[TUHS] Zombified SCO comes back from the dead, brings trial back to life against IBM

Tony Finch dot at dotat.at
Mon Apr 5 02:18:16 AEST 2021

Dan Stromberg <drsalists at gmail.com> wrote:
> Please see https://stromberg.dnsalias.org/~strombrg/why-solaris.html for a
> list of benefits of 5.5 over 4.1.x.

A few of those are distinctly mixed blessings :-)

I learned about Solaris's in-kernel telnet the hard way, trying to debug a
system on which telnet would not work properly after rebooting. I think I
worked it out by trussing telnetd, which showed me that it was trying to
load a kernel module, and failing because we had chrooted it. A bit of
searching around told me what the module was for.

The Solaris automounter was neat - we did clever things with the userland
part, and it mostly performed well because the fast path was in the
kernel. Except that it didn't have a cache for ENOENT directory entries,
so requests for nonexistent paths always took a trip to userland, and (as
far as I could tell) these requests were serialized, and if you managed to
overload the automounter it would start returning bogus errors - I think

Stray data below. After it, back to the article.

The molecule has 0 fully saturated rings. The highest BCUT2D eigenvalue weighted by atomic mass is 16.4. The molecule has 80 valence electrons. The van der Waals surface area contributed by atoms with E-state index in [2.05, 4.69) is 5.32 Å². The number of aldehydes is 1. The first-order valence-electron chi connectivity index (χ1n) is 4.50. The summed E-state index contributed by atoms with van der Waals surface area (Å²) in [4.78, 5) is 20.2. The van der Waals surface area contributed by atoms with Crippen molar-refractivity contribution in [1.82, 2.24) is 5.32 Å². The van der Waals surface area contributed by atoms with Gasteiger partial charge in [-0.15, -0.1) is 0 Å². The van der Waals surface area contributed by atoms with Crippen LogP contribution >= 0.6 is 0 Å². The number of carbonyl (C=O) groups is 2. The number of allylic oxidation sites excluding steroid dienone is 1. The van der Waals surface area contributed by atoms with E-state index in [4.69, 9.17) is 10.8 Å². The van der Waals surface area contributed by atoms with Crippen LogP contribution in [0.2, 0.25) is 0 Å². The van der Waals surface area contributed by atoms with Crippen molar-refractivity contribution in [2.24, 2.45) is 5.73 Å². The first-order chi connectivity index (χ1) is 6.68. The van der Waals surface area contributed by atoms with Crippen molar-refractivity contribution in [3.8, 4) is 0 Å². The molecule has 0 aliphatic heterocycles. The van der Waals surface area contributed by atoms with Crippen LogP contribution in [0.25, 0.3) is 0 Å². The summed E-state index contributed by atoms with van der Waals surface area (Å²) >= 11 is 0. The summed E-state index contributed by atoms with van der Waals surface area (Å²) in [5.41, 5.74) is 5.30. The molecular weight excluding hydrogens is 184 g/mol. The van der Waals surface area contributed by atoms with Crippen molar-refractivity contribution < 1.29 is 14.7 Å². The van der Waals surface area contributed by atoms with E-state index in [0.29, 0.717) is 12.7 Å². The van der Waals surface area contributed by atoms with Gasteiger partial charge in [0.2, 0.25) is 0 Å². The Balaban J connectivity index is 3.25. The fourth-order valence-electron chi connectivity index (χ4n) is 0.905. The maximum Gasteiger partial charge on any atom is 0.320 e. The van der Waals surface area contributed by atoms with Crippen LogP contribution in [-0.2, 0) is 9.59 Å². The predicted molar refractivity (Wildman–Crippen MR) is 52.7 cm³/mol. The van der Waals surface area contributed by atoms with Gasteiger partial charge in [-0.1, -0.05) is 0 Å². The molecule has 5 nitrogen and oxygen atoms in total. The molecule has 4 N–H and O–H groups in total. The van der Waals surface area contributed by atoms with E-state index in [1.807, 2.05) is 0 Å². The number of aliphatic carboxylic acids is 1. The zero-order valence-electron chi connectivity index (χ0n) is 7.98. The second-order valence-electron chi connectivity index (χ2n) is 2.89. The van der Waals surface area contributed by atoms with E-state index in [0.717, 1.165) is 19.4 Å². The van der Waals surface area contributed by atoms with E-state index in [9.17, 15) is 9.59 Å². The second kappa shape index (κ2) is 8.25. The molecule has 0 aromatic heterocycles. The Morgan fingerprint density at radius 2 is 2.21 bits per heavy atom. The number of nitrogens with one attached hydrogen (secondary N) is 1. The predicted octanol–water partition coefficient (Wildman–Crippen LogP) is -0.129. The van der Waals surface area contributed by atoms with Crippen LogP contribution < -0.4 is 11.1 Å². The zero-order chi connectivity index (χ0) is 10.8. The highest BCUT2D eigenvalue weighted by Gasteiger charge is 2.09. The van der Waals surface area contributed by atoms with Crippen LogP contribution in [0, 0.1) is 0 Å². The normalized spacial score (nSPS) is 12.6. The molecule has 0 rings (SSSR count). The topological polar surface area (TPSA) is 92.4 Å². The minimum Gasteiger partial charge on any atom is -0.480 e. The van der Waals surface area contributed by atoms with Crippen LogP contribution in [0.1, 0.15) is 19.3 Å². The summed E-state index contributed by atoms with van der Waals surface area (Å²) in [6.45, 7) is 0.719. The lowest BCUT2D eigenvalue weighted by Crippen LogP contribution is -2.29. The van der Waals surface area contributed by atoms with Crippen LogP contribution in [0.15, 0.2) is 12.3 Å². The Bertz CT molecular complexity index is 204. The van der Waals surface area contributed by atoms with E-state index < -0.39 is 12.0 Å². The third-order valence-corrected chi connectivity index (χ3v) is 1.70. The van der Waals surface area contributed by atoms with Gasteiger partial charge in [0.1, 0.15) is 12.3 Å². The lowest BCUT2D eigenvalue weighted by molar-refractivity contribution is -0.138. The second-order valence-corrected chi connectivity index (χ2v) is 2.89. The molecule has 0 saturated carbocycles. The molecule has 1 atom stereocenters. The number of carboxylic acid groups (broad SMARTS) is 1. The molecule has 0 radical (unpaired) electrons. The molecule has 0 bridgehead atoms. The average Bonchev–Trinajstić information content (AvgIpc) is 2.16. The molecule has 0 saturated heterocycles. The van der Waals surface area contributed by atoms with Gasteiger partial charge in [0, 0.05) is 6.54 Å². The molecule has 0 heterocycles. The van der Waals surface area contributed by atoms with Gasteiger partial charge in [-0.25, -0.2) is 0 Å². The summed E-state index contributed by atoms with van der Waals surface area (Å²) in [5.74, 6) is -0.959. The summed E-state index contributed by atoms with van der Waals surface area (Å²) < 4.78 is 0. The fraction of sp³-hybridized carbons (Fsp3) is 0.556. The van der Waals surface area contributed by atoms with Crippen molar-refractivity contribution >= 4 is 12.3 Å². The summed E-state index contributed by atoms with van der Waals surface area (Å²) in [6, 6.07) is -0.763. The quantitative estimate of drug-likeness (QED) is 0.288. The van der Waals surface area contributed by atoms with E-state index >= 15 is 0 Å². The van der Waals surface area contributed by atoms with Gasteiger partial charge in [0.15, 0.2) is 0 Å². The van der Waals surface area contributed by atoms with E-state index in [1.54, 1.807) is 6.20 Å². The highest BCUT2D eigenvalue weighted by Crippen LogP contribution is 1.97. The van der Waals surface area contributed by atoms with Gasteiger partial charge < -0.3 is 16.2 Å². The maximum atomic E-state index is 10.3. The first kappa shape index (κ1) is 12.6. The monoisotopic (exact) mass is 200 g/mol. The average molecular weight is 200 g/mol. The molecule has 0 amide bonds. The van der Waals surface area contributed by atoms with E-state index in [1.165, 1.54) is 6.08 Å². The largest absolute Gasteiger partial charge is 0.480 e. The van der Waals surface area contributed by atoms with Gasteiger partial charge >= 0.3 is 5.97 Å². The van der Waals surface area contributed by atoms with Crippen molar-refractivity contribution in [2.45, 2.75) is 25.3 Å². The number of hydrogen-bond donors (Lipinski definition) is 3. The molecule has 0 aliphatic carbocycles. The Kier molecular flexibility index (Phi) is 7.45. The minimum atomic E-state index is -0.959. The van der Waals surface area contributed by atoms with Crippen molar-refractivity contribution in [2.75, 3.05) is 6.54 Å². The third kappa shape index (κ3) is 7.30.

it was EPERM. Our Apache httpd started randomly returning 403 errors when
it tried to access a missing .htaccess (which it did on every request!)
and got EPERM instead.

The name service cache was also problematic. It was probably useful for
getpwnam() etc. on systems using NIS, but it behaved very badly on systems
that sent a lot of DNS queries through nscd. It worked much better for us
if we simply prevented it from running at all. And I'm not entirely sure
it was all that great for NIS: another problem I heard of second hand was
password files getting truncated when lots of users were trying to change
their passwords at the same time. My colleagues fixed that by ensuring all
password changes happened on the NIS master with suitable locking, and the
password files were periodically replicated with rdist instead of using
more normal NIS machinery.

f.anthony.n.finch  <dot at dotat.at>  https://dotat.at/
Shetland Isles: West 7 or gale 8, veering northwest gale 8 or severe
gale 9, occasionally storm 10 later. Moderate or rough, becoming very
rough in sheltered east, otherwise very rough becoming high or very
high. Rain then squally snow showers. Moderate or poor, occasionally

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